He's one of Europe's most successful contemporary artists. The documentary "Neo Rauch - Gefährten und Begleiter" by Nicola Graef offers insights into the life of the media-shy star of the New Leipzig School.
Television journalist and director Nicola Graef accompanied the world-renowned painter Neo Rauch for three years with her film camera and microphone to make the film "Neo Rauch - Gefährten und Begleiter" (loosely translated as "Neo Rauch - Comrade and Companion").
What she discovered was an extremely modest person who goes to his studio every day at the same time, just like a laborer punching the clock. "Nothing whizzes past him," Graef said in an interview with DW. "You notice that in the way he works. He is a very concentrated person who completely focuses on things."
It doesn't bother him when someone watches him work. He has none of the airs some artists have, none of the vanities. Only when he can't move a heavy canvas will Rauch show his irritation on camera, but it's short-lived. There's an admirable calm about him - and does not allow himself to be deterred, loyal to his typical style of socialist realism of the Leipzig School.
A foreign world
His large-scale canvases are inhabited by enigmatic characters, eerie scenes and dark fantasy-like figures. He paints what's in his head, further develops his idiosyncratic style, goes through phases of employing different colors, stoically and unwaveringly.
Collectors from around the world vie with each other to buy his paintings, and his exhibitions are usually sold-out events. That disconcerts Rauch, and that's also what makes him so unbelievably likeable, said Graef.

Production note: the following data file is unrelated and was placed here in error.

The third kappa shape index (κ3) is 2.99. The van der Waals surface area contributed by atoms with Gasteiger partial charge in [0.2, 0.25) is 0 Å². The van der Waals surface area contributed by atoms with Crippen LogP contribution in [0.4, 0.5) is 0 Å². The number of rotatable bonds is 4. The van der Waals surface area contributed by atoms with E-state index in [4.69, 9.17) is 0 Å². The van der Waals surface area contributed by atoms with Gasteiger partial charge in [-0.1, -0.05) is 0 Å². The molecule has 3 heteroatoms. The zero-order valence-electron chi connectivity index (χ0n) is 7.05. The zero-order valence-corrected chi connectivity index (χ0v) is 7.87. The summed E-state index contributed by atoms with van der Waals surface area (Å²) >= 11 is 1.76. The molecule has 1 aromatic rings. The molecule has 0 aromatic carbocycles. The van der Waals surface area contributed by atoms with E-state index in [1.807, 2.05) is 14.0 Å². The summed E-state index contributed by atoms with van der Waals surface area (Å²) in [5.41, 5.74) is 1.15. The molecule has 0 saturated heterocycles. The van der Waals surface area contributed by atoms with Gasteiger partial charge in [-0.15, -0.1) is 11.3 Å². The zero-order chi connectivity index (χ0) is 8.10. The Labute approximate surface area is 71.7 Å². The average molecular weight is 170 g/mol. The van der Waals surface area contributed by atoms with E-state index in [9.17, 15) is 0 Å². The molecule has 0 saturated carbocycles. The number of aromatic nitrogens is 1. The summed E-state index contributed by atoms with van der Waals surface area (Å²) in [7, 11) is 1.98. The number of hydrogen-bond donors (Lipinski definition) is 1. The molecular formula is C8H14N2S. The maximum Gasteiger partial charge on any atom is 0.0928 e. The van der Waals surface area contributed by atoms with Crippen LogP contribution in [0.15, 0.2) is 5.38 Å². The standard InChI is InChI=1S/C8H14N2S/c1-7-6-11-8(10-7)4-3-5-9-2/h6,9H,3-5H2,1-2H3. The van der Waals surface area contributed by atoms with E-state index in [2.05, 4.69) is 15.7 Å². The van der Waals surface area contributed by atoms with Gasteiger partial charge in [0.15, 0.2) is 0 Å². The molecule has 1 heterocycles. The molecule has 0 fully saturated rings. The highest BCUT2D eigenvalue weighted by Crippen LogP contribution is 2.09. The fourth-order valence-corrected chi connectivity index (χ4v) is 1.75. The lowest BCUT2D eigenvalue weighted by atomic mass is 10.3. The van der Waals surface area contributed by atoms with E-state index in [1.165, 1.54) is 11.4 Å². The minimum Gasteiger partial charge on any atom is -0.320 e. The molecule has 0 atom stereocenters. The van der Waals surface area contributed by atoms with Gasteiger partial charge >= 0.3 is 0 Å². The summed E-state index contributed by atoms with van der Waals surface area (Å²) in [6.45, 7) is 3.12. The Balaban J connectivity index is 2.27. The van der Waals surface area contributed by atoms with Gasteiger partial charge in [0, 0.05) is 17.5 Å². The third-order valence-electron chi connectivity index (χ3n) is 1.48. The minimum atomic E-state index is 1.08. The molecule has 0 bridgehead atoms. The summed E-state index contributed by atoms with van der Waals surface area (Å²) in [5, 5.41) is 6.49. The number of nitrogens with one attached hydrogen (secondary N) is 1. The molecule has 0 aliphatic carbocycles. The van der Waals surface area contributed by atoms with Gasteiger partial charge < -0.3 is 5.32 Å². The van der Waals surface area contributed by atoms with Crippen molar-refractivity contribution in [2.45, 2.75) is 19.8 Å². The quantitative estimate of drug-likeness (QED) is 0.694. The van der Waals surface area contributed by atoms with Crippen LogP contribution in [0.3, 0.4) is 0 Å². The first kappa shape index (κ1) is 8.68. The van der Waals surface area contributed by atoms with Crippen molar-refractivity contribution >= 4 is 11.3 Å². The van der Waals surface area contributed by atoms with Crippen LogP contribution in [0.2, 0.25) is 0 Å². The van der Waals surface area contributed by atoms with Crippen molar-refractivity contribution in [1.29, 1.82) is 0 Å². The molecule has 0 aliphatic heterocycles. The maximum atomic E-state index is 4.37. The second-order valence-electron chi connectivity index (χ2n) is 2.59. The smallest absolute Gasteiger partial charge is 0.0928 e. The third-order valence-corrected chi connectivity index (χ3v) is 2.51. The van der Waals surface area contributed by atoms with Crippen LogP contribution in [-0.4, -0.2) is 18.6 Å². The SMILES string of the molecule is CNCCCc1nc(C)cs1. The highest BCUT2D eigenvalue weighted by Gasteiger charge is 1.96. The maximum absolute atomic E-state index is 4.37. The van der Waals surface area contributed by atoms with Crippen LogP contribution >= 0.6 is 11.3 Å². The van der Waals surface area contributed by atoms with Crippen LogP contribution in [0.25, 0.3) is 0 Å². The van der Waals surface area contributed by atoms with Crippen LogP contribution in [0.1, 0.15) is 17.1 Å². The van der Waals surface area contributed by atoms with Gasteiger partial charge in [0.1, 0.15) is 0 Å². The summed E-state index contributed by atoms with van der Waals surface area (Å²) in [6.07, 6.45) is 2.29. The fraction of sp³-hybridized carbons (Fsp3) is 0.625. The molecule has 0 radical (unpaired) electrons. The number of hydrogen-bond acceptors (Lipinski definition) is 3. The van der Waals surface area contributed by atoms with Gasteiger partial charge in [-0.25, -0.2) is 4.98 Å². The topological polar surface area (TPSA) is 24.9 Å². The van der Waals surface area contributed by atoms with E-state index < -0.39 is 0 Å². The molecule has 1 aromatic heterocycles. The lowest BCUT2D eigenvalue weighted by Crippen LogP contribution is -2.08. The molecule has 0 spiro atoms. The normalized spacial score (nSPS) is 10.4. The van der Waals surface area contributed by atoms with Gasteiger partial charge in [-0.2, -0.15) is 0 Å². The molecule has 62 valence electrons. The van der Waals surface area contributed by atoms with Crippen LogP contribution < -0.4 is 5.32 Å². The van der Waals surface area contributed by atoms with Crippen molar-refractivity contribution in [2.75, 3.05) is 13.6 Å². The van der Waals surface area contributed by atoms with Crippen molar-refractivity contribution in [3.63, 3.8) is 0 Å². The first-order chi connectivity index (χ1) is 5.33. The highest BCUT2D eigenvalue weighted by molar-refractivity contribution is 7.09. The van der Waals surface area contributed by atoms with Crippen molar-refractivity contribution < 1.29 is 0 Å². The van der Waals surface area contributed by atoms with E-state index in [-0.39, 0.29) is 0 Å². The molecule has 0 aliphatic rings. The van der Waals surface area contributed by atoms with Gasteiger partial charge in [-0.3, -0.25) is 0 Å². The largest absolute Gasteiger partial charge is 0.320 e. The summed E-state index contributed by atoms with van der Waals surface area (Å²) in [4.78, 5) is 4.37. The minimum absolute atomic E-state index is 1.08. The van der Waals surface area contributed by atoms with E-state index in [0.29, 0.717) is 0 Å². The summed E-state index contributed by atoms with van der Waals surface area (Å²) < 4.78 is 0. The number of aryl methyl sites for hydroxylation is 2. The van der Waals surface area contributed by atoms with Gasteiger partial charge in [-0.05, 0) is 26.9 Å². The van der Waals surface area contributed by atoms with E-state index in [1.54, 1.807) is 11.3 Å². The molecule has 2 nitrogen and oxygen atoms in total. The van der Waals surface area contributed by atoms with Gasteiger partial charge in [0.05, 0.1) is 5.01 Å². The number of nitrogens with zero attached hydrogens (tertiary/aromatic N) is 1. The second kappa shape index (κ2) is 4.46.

The whole picture
Neo Rauch as a person takes center stage in Graef's documentary: as a painter, an artist colleague, a father, the husband of successful painter Rosa Loy, as a friend of Harry Lybke, the gallery owner who represents him, and as a friendly conversation partner to collectors and other art lovers.
The film takes us on an amazing journey of discovery: What characterizes this unique global phenomenon that is Neo Rauch? What are the artistic roots of his unconventional painting? Why is he so calm and collected, despite his international fame? For the first time in years, Rauch speaks in front of the camera about these topics, but also about the wounds and emotional chasms that have preoccupied him all his life.
Filling the void
Neo Rauch was born on April 18, 1960 in Leipzig. He grew up with his grandparents, after losing his parents in a tragic train accident when he was just four weeks old. "He has felt that void his entire life," Graef noted. "Since he is such an extremely sensitive person, all of that emotion is laid bare. And you can see that in his pictures."
The artist studied at the Academy of Fine Arts in his hometown of Leipzig, and the school became his artistic homeland. As of 1986, he was a master student under and later assistant to Arno Rink. Those experiences had a profound effect on the young student.
His apocalyptically inhabited works made a fast splash in the art world and, early on in his career, were shown at major museums in Basel, Maastricht, Munich and New York. He became famous quickly, his pictures taking their place in private and public collections.
From 2005 to 2009, he was a professor at the Academy of Fine Arts in Leipzig. That was an important part of his life that meant a lot to him, noted Graef.
His own cosmos
As a painter, Rauch maintains the down-to-earth manner typical of eastern Germany and stays loyal to his style, his friends and his hometown - and to gallery owner, Harry Lybke, who has represented him all these years. All of them accept him the way he wants to be.
"He is someone who permeates everything. That's why he's in his own cosmos - in himself, in his painting, in his studio," said director Graef, reflecting on filming with the artist. "That's why you sometimes get the feeling that he's not of this world. But maybe that's also why his pictures are so powerful."
Her documentary gives viewers a glimpse into the world of thought behind Neo Rauch's pictures. It's a strong film, its images shot with sensitivity and arranged in an entertaining manner. It hits movie theaters on March 2, 2017.
The gallery below revisits some of the most important artists of the Leipzig School.